What's Cool In Road Cycling

RetroFile: Graham Jones Interview

Our Spanish correspondent, Alastair Hamilton, has been working on a Sporting Tours training camp on the Costa Blanca, where one of the tour leaders is ex-British pro, Graham Jones. Graham’s palmares include 2nd place finishes at Het Volk and San Sebastien, plus top 20 in the Tour de France. Over his 9 years as a pro, Graham picked up enviable experience on the continent, and more than a few stories – some of which he was willing to share with us…

PezCyclingNews: Graham, you were a professional cyclist from 1979 to 1988, what teams did you ride for and who were your team leaders?

Graham Jones: I turned pro for Peugeot, then went to Wolber and from there to System U. At Peugeot there were a lot of leaders, Duclo (Gilbert Duclos Lassalle) was only starting to look good, of course he went onto lead the team for the classics, Paris-Roubaix obviously being his best race. We also had Jean-Luc Vandenbroucke (VDB’S Uncle) for the classics and sprinter Jacques Esclasan. Hennie Kuiper was the leader for the Tour, but in the two years he rode for the team he never won anything, he was second in the Tour once, though. Also double Tour winner, Bernard Thevenet was finishing his career with us. Then with Wolber and System U the leader was Jean Rene Bernaudeau, the two teams were the same, just a name change. Bernaudeau was to be the new Hinault, but that didn’t happen. The System U team eventually took on Laurent Fignon, and he won the tour.

PCN: Did you ride for the ACBB team before you turned pro?

GJ: Yes, I did ride for them the year before I turned pro, but I left England at 18 years old. First I spent a year in Holland then a year in Belgium before going to France and the famous ACBB team in Paris.

PCN: Did that help as a stepping stone to Peugeot?

GJ: Yes, a big help, but the ACBB wasn’t the feeder team to Peugeot as every-one thinks, not at that time. Before me, Paul Sherwen went from ACBB to Fiat, I went to Peugeot and that got the ball rolling for a lot of English speakers to go the same route as me. Robert Millar, Anderson, Roche and Piper.

PCN: You were the first English speaker at Peugeot, do you think it made it easier for the others?

GJ: Yes I was the first, maybe it made a difference for the English speakers that followed me, Roger Legeay was a rider in the team then, and as a manager he has had a lot of faith in British and Australian riders.

PCN: Why do you think you, Paul Sherwen and John Herety, all came out of the same area (Manchester) at the same time?

GJ: I think you get some good riders in an area and it brings every-one on, you could say the same about Liverpool before and Yorkshire after us, it’s just we went further.

PCN: When you were second in Het Volk in 1982 and San Sebastian, did that make a difference to your standing in the team? And how did the French riders react?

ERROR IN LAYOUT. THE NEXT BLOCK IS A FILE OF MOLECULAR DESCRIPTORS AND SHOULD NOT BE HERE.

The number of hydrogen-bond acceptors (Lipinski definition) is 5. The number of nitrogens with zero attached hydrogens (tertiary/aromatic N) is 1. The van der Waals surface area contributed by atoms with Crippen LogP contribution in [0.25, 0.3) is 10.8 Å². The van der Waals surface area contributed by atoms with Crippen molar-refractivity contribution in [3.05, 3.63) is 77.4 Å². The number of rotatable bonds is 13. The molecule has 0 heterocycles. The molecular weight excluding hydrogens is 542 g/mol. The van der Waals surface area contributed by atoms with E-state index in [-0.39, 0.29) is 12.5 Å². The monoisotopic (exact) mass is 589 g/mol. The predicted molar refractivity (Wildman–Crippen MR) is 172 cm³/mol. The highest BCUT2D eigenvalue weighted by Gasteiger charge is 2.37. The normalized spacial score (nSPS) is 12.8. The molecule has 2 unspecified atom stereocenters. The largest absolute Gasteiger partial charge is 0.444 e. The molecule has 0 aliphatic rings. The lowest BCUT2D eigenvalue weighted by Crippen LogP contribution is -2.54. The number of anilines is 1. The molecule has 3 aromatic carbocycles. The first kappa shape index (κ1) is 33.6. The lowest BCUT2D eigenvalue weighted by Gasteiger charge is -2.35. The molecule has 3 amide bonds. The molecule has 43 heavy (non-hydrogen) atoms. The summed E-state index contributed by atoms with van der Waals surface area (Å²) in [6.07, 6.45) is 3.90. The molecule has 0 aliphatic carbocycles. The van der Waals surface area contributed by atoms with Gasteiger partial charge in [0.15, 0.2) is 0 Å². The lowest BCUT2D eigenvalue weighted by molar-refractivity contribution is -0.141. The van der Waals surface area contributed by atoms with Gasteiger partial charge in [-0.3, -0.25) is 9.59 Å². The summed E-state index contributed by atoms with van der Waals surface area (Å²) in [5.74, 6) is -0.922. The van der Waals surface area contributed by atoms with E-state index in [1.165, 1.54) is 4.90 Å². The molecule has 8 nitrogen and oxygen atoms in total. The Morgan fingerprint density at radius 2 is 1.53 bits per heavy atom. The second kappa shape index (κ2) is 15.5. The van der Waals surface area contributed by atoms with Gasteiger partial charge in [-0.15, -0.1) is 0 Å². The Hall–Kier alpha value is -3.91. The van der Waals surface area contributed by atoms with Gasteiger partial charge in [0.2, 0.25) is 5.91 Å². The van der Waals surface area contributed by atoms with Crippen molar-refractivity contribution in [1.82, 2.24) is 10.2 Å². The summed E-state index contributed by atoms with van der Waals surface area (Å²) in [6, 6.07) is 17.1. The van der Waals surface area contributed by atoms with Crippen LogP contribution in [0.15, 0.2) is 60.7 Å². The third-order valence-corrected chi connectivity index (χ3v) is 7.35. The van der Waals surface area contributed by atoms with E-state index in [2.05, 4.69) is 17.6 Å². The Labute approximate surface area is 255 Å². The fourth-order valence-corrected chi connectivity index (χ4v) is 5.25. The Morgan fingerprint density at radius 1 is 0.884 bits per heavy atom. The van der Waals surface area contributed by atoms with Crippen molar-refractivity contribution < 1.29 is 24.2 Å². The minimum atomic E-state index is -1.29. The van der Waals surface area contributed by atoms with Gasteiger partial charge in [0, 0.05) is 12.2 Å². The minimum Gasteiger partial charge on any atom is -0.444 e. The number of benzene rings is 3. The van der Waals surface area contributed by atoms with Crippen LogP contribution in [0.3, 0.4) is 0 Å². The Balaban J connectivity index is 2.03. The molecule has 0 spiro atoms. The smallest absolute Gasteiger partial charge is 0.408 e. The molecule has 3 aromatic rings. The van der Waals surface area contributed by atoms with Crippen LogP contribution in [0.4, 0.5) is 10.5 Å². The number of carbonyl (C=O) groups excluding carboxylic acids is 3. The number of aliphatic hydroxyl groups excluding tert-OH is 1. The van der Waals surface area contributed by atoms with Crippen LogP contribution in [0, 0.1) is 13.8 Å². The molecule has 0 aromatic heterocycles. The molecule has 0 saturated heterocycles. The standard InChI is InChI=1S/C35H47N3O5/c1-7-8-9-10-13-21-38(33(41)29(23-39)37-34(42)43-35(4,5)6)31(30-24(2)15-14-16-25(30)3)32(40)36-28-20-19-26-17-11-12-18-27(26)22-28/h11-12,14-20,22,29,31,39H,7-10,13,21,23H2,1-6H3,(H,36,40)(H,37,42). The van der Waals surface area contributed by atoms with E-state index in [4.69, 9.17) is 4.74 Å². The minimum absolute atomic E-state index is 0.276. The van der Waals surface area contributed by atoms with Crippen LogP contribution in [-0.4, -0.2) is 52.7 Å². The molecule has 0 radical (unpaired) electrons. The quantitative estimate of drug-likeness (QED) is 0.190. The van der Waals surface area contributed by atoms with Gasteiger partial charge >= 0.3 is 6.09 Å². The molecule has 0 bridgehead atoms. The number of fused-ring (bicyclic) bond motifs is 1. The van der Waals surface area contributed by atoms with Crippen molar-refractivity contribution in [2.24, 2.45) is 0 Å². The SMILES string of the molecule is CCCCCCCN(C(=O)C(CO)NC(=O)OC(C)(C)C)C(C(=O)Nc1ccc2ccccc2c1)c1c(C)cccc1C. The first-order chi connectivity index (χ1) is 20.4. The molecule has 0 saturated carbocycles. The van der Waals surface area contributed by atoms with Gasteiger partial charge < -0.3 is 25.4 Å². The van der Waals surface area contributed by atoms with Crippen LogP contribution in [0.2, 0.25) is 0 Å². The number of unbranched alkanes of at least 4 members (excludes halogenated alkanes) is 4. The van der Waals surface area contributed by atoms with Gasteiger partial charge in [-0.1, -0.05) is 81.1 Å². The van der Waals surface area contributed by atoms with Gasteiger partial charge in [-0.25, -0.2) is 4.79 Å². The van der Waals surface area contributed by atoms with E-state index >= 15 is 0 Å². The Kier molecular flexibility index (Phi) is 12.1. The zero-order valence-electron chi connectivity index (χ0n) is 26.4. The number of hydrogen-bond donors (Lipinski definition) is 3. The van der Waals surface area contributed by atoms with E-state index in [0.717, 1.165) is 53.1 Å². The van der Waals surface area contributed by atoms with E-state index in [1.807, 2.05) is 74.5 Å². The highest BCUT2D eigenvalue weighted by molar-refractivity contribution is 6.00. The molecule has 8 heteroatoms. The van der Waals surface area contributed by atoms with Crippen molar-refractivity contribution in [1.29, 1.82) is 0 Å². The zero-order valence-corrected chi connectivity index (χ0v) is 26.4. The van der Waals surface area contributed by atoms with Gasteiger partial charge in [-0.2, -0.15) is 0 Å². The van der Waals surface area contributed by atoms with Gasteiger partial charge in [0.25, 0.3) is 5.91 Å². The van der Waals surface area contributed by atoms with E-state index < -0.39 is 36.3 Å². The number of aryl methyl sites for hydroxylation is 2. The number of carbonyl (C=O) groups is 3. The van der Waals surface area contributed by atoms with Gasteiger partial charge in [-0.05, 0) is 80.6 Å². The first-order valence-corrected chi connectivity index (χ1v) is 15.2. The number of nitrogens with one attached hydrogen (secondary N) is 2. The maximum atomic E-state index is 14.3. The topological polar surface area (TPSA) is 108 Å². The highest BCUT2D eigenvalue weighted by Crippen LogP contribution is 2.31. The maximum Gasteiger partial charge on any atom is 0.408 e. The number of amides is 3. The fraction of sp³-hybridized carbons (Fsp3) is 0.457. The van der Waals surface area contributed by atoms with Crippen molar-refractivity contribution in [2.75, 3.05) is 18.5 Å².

GJ: They were pleased for me but not much more. As to my standing in the team, well I didn’t get a ride in that year’s Tour de France.

PCN: You were second in Het Volk to Fons De Wolf, was he a bit of a VDB of his time?

GJ: A bit, both classy riders, but De Wolf had done it all by the time he was 25, Het Volk, San Remo, and Liege etc. Then he was finished, that was it. I think he now runs a bar some-where in Belgium.

PCN: The classics are about to start, did you ride them all?

GJ: Yes, all of them. Not the new ones, like the HEW Classic and at Leeds. I rode every professional race, except the Vuelta a Espaсa. Well you did in those days!

PCN: So, things have changed, now riders only ride the cobbled classics, the hilly classics or none. How do you feel about that?

GJ: Some riders could specialize in my day, but not like now. There are some riders these days who have a good start of season, say in Australia, then you don’t hear of them until the Tour, and there are riders who only train for a stage win in the Tour, they could never win overall, just go for a stage, then you never hear of them all season. You couldn’t do that then. Lucien Van Impe would train specially for the Tour, but he would ride some classics and the Belgian National Champs and win it one year.

PCN: Who is going to be the King of the Classics this year?

GJ: All the usual riders, Museeuw and Tafi, the old boys with some-thing to show for their last year or years if they don’t retire. VDB is an interesting possibility. Armstrong will do well in Amstel, probably, as it’s his tester for his form for the Tour, then he goes away to fine tune. This is some-thing I think Ullrich should have done in the past, or maybe he will in the future.

PCN: Thank you Graham, you rode the Tour de France five times, can we ask you some more questions on that for a part 2?

GJ: Yes sure, but Alastair, it’s taken you four weeks to do this interview, I go home soon!

PCN: Er, yea thanks.

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